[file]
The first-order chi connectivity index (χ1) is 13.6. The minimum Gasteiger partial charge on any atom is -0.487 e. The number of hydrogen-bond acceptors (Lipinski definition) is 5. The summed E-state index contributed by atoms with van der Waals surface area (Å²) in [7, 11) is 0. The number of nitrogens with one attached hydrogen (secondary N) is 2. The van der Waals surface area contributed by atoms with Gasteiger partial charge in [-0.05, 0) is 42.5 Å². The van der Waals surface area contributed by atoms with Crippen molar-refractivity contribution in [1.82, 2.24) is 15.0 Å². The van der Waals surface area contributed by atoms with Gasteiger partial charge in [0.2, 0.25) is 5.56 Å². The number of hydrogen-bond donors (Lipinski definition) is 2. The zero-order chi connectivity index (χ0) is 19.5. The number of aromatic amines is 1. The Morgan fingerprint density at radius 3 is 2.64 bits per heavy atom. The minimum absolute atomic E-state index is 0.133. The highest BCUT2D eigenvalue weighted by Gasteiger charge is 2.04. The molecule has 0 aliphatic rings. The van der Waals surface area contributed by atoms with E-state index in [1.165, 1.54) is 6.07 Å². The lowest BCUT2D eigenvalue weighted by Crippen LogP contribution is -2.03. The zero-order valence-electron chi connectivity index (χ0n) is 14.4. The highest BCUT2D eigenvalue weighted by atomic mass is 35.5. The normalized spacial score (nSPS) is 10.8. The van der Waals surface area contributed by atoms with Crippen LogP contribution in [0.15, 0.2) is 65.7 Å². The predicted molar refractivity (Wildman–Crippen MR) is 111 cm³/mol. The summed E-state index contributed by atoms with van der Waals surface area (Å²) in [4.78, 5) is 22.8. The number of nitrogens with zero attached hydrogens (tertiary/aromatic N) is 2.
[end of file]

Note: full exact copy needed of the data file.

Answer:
The first-order chi connectivity index (χ1) is 13.6. The minimum Gasteiger partial charge on any atom is -0.487 e. The number of hydrogen-bond acceptors (Lipinski definition) is 5. The summed E-state index contributed by atoms with van der Waals surface area (Å²) in [7, 11) is 0. The number of nitrogens with one attached hydrogen (secondary N) is 2. The van der Waals surface area contributed by atoms with Gasteiger partial charge in [-0.05, 0) is 42.5 Å². The van der Waals surface area contributed by atoms with Crippen molar-refractivity contribution in [1.82, 2.24) is 15.0 Å². The van der Waals surface area contributed by atoms with Gasteiger partial charge in [0.2, 0.25) is 5.56 Å². The number of hydrogen-bond donors (Lipinski definition) is 2. The zero-order chi connectivity index (χ0) is 19.5. The number of aromatic amines is 1. The Morgan fingerprint density at radius 3 is 2.64 bits per heavy atom. The minimum absolute atomic E-state index is 0.133. The highest BCUT2D eigenvalue weighted by Gasteiger charge is 2.04. The molecule has 0 aliphatic rings. The van der Waals surface area contributed by atoms with E-state index in [1.165, 1.54) is 6.07 Å². The lowest BCUT2D eigenvalue weighted by Crippen LogP contribution is -2.03. The zero-order valence-electron chi connectivity index (χ0n) is 14.4. The highest BCUT2D eigenvalue weighted by atomic mass is 35.5. The normalized spacial score (nSPS) is 10.8. The van der Waals surface area contributed by atoms with Crippen LogP contribution in [0.15, 0.2) is 65.7 Å². The predicted molar refractivity (Wildman–Crippen MR) is 111 cm³/mol. The summed E-state index contributed by atoms with van der Waals surface area (Å²) in [4.78, 5) is 22.8. The number of nitrogens with zero attached hydrogens (tertiary/aromatic N) is 2.